Still relying heavily on the ambient acid house sounds that they cultivated with "Doctorin' the Tardis," KLF returned to the studio and made "What Time is Love?," eventually hitting number five on the British singles charts in August of 1990. Following with "3 A.M. Eternal," the band surged to number one, and their full-length LP The White Room hit number one in March of 1991. "Last Train to Trancentral" also moved up the charts, hitting Britain's top ten.

KLF's success carried over into the United States, with the release of "America: What Time is Love?." Their early 1992 pairing with country singer Tammy Wynette, "Justified and Ancient," almost reached the American top ten. The collaboration was picked by London's Independent as one of pop's most unlikely pairings. "I really don't know why they chose me," Wynette told the Independent. "I was apprehensive at first, but I'm really excited with the way it's all turned out." The American press was also quite enthralled with the pairing, and Wynette explained to Entertainment Weekly, "I fell for the track the moment I heard it. It had a perfect melody, but I didn't really understand what they were talking about."

That year KLF was honored by the Brit Awards and was voted Best British Group by the British Phonographic Industry. Rather than perform "3 A.M. Eternal" in the style to which most fans had become accustomed, KLF performed a hardcore thrash version of the song with the help of the band Extreme Noise Terror. While announcing on stage, "The KLF have left the music industry," Drummond showered the crowd with blanks fired from an automatic rifle. Originally he and Cauty had planned to spray the crowd with eight gallons of blood, but at the behest of their lawyers they instead had the blood and a sheep's carcass delivered to the event's after-party.

The KLF made their retirement official in 1992, declaring that they'd never release another single until world peace reigned. To stick by their claim, they also deleted the entire back catalogue of their label, KLF Communications, so that not another single record of theirs could be bought or sold.

While Drummond and Cauty's musical careers were on hold, the duo's political actions continued. As the K Foundation, they began an "Abandon All Art Now" campaign in 1993, which awarded a £40,000 prize to what they termed the country's worst piece of art. When the artist, Rachel Whiteread---also the recipient of Britain's highest art award, the Turner Prize---refused the prize, Drummond and Cauty threatened to burn the money. Moments before the burning, Whiteread accepted the cash and passed it on to a charity.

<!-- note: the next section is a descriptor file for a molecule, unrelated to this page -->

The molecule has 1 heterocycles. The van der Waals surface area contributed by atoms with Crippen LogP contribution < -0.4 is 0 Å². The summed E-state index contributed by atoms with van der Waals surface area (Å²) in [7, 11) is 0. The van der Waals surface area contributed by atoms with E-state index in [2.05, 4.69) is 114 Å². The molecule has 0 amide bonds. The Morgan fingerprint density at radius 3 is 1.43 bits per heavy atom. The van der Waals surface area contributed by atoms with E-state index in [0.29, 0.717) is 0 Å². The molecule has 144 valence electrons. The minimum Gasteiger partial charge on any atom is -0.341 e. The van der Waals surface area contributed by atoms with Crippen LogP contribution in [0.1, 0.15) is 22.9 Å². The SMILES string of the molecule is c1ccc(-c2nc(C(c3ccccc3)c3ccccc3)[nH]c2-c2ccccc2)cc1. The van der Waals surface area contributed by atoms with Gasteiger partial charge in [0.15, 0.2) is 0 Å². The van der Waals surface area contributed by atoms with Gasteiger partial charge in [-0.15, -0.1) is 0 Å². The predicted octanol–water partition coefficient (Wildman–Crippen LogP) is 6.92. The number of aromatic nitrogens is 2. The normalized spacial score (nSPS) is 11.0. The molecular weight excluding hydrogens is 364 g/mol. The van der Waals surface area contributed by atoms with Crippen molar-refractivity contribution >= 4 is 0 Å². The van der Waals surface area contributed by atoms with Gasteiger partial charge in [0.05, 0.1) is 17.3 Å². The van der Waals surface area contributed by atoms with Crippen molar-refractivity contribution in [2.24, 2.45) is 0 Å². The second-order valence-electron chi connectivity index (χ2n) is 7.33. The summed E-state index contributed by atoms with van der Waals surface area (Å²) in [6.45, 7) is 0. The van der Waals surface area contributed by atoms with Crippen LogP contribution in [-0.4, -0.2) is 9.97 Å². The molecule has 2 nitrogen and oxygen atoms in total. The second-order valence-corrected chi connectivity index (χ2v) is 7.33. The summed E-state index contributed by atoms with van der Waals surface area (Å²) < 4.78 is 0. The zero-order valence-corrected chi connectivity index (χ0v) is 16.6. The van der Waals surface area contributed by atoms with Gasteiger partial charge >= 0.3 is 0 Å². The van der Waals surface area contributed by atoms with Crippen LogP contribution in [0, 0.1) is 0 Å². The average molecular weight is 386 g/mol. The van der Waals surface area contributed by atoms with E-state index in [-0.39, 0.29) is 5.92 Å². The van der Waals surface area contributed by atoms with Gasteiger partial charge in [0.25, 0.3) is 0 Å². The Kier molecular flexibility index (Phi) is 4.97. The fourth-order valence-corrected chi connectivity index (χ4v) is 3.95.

In 1994, as an act of political art, the K Foundation withdrew £1 million from their bank account, nailed it to a board, and called it "Nailed to the Wall." On a secluded island with one journalist and a cameraman in attendance, the duo burned the entire £1 million. A film of the burning was subsequently produced and presented as Watch the K Foundation Burn a Million Quid.

While it didn't quite qualify as world peace, the KLF did return to the recording studio to honor a peace accord struck between Israel's Yitzhak Rabin and Palestine's Yasser Arafat, releasing a limited single, "K Sera Sera," in Israel with the Red Army Choir, under the K Foundation name. The duo also contributed a track to the HELP charity 1995 benefit album under the name One World Orchestra. In 1997 the band returned with their last disc, a single called "***K the Millennium" on Mute Records, under the name 2K.

The members of KLF have continued with several political and artistic projects. Drummond released a memoir titled 45 in 2000, and four years later organized a kettle swap for the residents of Kensington, where numerous households traded teakettles and Drummond photographed the results and later displayed them in an art exhibit.

by Ken Taylor

The KLF's Career

Bill Drummond founded Justified Ancients of Mu Mu with Brilliant's Jimmy Cauty in 1986, after a failed career in major label management; they changed their name to the KLF (Kopyright Liberation Front) in 1989; also recorded under names the Timelords and later 2K; as Justified Ancients of Mu Mu, released 1987 (What the F*** is Going On?), 1987; The JAMS 45 Edits, 1987; Who Killed the JAMS?, 1988; Shag Times, 1989; The History of the JAMS a.k.a. The Timelords, 1989; as the Timelords, released "Doctorin' the Tardis," 1988; as the KLF, released Chill Out, 1990, and The White Room, 1991.